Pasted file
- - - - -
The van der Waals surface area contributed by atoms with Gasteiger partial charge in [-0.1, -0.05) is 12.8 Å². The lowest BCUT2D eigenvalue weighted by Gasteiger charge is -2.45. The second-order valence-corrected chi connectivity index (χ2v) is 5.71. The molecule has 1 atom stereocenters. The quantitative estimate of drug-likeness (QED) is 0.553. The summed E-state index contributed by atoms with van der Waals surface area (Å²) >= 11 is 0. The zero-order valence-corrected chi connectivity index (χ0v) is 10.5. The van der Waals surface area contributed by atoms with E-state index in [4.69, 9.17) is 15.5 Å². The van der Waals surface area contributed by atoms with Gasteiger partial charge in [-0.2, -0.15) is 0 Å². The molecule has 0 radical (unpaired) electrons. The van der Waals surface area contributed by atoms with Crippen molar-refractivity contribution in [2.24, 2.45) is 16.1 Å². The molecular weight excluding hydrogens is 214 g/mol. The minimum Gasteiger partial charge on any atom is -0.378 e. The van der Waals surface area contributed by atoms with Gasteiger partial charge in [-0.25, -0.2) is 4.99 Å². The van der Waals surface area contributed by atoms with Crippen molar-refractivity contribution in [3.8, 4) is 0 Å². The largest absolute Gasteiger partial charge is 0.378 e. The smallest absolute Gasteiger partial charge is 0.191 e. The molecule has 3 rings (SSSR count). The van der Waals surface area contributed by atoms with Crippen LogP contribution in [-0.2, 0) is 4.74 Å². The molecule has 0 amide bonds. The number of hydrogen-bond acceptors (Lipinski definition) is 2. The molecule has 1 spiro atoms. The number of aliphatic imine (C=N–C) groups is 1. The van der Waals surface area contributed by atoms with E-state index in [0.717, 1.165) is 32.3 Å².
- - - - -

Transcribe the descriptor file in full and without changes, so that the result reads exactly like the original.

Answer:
The van der Waals surface area contributed by atoms with Gasteiger partial charge in [-0.1, -0.05) is 12.8 Å². The lowest BCUT2D eigenvalue weighted by Gasteiger charge is -2.45. The second-order valence-corrected chi connectivity index (χ2v) is 5.71. The molecule has 1 atom stereocenters. The quantitative estimate of drug-likeness (QED) is 0.553. The summed E-state index contributed by atoms with van der Waals surface area (Å²) >= 11 is 0. The zero-order valence-corrected chi connectivity index (χ0v) is 10.5. The van der Waals surface area contributed by atoms with E-state index in [4.69, 9.17) is 15.5 Å². The van der Waals surface area contributed by atoms with Gasteiger partial charge in [-0.2, -0.15) is 0 Å². The molecule has 0 radical (unpaired) electrons. The van der Waals surface area contributed by atoms with Crippen molar-refractivity contribution in [2.24, 2.45) is 16.1 Å². The molecular weight excluding hydrogens is 214 g/mol. The minimum Gasteiger partial charge on any atom is -0.378 e. The van der Waals surface area contributed by atoms with Gasteiger partial charge in [-0.25, -0.2) is 4.99 Å². The van der Waals surface area contributed by atoms with Crippen molar-refractivity contribution in [3.8, 4) is 0 Å². The largest absolute Gasteiger partial charge is 0.378 e. The smallest absolute Gasteiger partial charge is 0.191 e. The molecule has 3 rings (SSSR count). The van der Waals surface area contributed by atoms with Crippen LogP contribution in [-0.2, 0) is 4.74 Å². The molecule has 0 amide bonds. The number of hydrogen-bond acceptors (Lipinski definition) is 2. The molecule has 1 spiro atoms. The number of aliphatic imine (C=N–C) groups is 1. The van der Waals surface area contributed by atoms with E-state index in [0.717, 1.165) is 32.3 Å².